Lo and behold, at the bottom of the escalator was a bookstore.

And it had an English-language section.

Where I found (OK, Suzi found) Diccon Bewes’ “Swiss Watching.” I’m rather enjoying it.

When Suzi’s former college roommate and her family — who we had a chance to have dinner with in Grindelwald — moved to Switzerland, we insisted the country had to be fake, because there’s no place with scenery that good.

Having been there, I can confirm … the scenery is ridiculously good.

Plus the trains are fast, always on time, clean and seemingly programmed to drop you off right where you need to be next, where your next train will be waiting for you.

This is definitely something I am not used to.

Plus there are the coincidences, like finding a bookstore with just the book you were looking for right after lamenting the lack of one.

Like people playing their alphorns on their lawn seemingly out of the blue.

Yet after being there for a week, I’m willing to concede that Switzerland might actually be real.

I won’t offer any Grand Unified Theory of Switzerland, lest I prove I don’t know what I’m talking about — that’s why I bought Bewes’ book — but if the country is a simulation, the engineers probably didn’t need to go so far as make it feel like a train from from German Zurich to French Lausanne felt like literally going to a different country.

They could have just made Kacey Musgraves’ “Golden Hour” come to life.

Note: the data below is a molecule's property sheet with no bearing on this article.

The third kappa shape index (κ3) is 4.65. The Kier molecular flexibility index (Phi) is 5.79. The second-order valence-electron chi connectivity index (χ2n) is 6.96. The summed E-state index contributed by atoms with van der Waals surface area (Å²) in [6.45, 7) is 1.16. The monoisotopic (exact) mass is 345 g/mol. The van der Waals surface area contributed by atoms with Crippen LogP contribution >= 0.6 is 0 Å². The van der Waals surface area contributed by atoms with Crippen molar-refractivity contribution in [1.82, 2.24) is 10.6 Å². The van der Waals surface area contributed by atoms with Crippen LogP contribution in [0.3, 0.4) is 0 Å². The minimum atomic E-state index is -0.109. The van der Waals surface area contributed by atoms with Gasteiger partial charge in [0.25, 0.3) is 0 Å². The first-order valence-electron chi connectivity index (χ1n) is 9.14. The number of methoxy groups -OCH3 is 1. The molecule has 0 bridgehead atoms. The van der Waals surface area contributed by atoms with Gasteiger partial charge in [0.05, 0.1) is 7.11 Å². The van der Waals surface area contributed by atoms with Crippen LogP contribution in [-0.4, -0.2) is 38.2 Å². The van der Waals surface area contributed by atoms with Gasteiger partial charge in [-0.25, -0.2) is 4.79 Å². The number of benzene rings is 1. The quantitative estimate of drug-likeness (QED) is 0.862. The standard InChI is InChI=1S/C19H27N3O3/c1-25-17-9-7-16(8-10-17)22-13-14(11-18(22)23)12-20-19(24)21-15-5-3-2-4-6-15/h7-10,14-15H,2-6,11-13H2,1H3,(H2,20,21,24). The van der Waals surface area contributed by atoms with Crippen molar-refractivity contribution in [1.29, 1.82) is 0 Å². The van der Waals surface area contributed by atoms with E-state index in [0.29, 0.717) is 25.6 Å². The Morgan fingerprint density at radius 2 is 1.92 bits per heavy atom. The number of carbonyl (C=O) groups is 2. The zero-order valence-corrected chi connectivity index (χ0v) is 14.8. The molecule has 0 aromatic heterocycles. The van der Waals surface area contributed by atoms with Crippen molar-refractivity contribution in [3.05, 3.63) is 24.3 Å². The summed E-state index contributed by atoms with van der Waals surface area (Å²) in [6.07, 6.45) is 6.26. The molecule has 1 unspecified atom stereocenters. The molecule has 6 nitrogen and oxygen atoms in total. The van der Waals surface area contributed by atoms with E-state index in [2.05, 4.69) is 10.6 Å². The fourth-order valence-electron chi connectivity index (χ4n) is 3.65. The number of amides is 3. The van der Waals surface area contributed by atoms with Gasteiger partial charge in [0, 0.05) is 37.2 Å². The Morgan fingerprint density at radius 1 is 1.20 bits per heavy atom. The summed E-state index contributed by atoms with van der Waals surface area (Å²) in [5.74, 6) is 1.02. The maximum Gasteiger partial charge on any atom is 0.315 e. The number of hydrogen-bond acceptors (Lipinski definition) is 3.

Three years ago, inspired by an essay about Switzerland, I mused that maybe the point of vacations was to seek something to look forward to every day.

Then, a few months ago, I wondered if the point was to really stop worrying so much.

But now I’m starting to wonder if it’s something else, or something in addition … that I should make sure to focus on our life, our home, my people.


I actually did a lot of writing about Switzerland while I was in the country. In case you didn’t see it because I posted at weird times — I struggled with timing due to the six-hour time difference back home — here it is.

It took a while, but we finally got to Switzerland, and the fun could begin.

On an evening like this, who needs plans?

While the would-be Masters of the Universe were away, everyone else played.

We went to the nation’s capital to see if there was any interest in my hometown. It appears there was not.

We went on an excursion without a plan, and I discovered the concept of American ethnic food.

Suzi and I spent our 20th wedding anniversary in Lausanne.

Oh … so this is why everyone talks about the Alps.

We walked around Wengen. The scenery was … OK, I guess.

Yes, people were actually playing alphorns on their lawn. There is video.


10 thoughts on “Going Swiss*: Another lesson

    1. The Food Explora in me lit up when you mentioned Gelato. Love a good Gelato ice-cream. Your pictures are stunning. I live in NYC, I must say the train system here needs alot of improvement; hopefully it may to to Europe’s train system standards. Never heard od Alphorns until I read your blog. Thanks for sharing the video and your travel adventure.

      Liked by 1 person

  1. The pictures are STUNNING! A few of my friends have been on beach vacations and none of those pics have made me crave traveling more than these pics! This is my type of vacation!! *Sigh